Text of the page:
Understanding customer needs, providing good quality service, and measuring customer satisfaction.
45%Building and construction
Materials, and methods used to construct or repair houses, buildings, or other structures like highways and roads.
Moving people or goods by air, rail, sea, or road.
English language including the meaning and spelling of words, rules of composition, and grammar.
Plant and animal organisms, their tissues, cells, functions, how they rely on and work with each other and the environment.
Transmission, broadcasting, switching, control, and operation of telecommunications systems.
36%Administration and management
Business principles involved in strategic planning, leadership, and coordinating people and resources.
27%Economics and accounting
Economics and accounting, the financial markets, banking and checking and reporting of financial data.
Workers use these physical and mental abilities..
Quickly change the controls of a machine, car, truck or boat.
Use your arms and/or legs at the same time while sitting, standing, or lying down.
Listen to and understand what people say.
Communicate by speaking.
50%Sorting or ordering
Order or arrange things in a pattern or sequence (e.g., numbers, letters, words, pictures, mathematical operations).
Pay attention to a certain sound when there are other distracting sounds.
See details that are up-close (within a few feet).
Pay attention to something without being distracted.
Read and understand written information.
Use your eyes to quickly compare groups of letters, numbers, pictures, or other things.
Notice when something is wrong or is likely to go wrong, even if you can't solve the problem.
Decide which thing is closer or further away from you, or decide how far away it is.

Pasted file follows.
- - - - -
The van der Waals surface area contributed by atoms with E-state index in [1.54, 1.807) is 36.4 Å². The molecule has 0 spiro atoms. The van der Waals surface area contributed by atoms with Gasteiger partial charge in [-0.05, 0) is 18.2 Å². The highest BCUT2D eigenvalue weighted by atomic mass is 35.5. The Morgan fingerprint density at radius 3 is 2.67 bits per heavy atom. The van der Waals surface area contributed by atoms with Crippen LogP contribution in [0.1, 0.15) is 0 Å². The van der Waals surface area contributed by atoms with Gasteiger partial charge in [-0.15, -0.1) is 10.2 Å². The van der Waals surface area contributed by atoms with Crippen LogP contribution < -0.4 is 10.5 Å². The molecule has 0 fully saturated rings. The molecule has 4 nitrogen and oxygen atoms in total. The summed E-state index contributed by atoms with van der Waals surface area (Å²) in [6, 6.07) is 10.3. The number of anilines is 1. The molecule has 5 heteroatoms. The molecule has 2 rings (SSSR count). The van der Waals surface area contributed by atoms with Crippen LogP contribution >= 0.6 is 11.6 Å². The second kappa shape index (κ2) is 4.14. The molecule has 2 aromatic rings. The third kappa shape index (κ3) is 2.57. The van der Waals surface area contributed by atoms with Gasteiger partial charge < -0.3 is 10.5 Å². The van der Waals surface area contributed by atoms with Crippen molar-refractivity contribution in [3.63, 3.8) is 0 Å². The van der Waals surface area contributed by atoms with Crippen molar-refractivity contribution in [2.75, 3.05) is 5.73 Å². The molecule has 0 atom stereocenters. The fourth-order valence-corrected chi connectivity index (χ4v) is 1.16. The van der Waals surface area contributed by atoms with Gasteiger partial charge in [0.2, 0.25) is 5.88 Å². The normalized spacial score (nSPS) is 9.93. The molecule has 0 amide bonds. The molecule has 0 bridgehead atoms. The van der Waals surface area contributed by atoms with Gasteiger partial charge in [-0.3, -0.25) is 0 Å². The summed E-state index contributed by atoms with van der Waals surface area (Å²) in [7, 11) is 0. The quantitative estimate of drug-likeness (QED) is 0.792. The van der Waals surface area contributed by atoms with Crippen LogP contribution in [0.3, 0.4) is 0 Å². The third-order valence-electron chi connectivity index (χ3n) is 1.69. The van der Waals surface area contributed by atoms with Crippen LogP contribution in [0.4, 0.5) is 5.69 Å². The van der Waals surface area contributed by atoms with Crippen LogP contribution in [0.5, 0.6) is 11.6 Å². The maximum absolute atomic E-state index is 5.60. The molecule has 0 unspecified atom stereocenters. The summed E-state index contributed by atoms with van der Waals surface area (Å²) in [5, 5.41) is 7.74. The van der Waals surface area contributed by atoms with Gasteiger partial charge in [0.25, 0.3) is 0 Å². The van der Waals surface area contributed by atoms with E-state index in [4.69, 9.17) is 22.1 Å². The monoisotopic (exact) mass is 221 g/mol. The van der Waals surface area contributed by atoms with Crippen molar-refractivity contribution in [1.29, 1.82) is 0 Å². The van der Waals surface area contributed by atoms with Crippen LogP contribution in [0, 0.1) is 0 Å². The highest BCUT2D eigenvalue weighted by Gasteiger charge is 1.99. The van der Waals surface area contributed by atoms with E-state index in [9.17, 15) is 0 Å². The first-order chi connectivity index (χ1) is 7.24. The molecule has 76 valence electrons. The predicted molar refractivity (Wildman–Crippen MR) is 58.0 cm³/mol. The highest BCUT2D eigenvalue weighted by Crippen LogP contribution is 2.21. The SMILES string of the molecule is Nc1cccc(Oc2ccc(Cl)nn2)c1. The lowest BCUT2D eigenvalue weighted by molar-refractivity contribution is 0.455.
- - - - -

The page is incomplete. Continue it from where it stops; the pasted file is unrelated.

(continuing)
Quickly move your hand to grasp, manipulate, or assemble objects.
Use general rules to find answers or solve problems logically.
Use lots of detailed information to come up with answers or make general rules.
Write in a way that people can understand.
See details that are far away.
Speak clearly so others can understand you.
Identify and understand the speech of another person.
Keep your hand or arm steady.
These are kinds of activities workers regularly do in this job.
77%Handling and moving objects
Using hands and arms in handling, installing, positioning, moving and manipulating objects.
68%Controlling equipment or machines
Operating machines or processes either directly or using controls (not including computers or vehicles).
66%Monitoring people, processes and things
Checking objects, actions, or events, and keeping an eye out for problems.
65%Looking for changes over time
Comparing objects, actions, or events. Looking for differences between them or changes over time.
58%Planning and prioritising work
Deciding on goals and putting together a detailed plan to get the work done.
57%Doing physically active work
Use your arms, legs and whole body, such as climbing, lifting, balancing, walking, stooping, and handling objects.
56%Making decisions and solving problems
Using information to work out the best solution and solve problems.
50%Researching and investigating
Looking for, getting and understanding different kinds of information.
46%Assessing and evaluating things
Working out the value, importance, or quality of things, services or people.
45%Estimating amounts, costs and resources
Working out sizes, distances, amounts, time, costs, resources, or materials needed for a task.
44%Communicating within a team
Giving information to co-workers by telephone, in writing, or in person.
44%Giving expert advice
Providing guidance and expert advice to management or other groups.
44%Checking compliance with standards
Deciding whether events or processes comply with laws, regulations, or standards.
43%Driving vehicles or equipment
Running, manoeuvring, navigating, or driving things like forklifts, vehicles, aircraft, or water craft.
41%Scheduling work and activities
Working out the timing of events, programs, and activities, as well as the work of others.
41%Keeping your knowledge up-to-date
Keeping up-to-date with technology and new ideas.
40%Checking for errors or defects
Inspecting equipment, structures, or materials for errors, problems or defects.
40%Coordinating the work of a team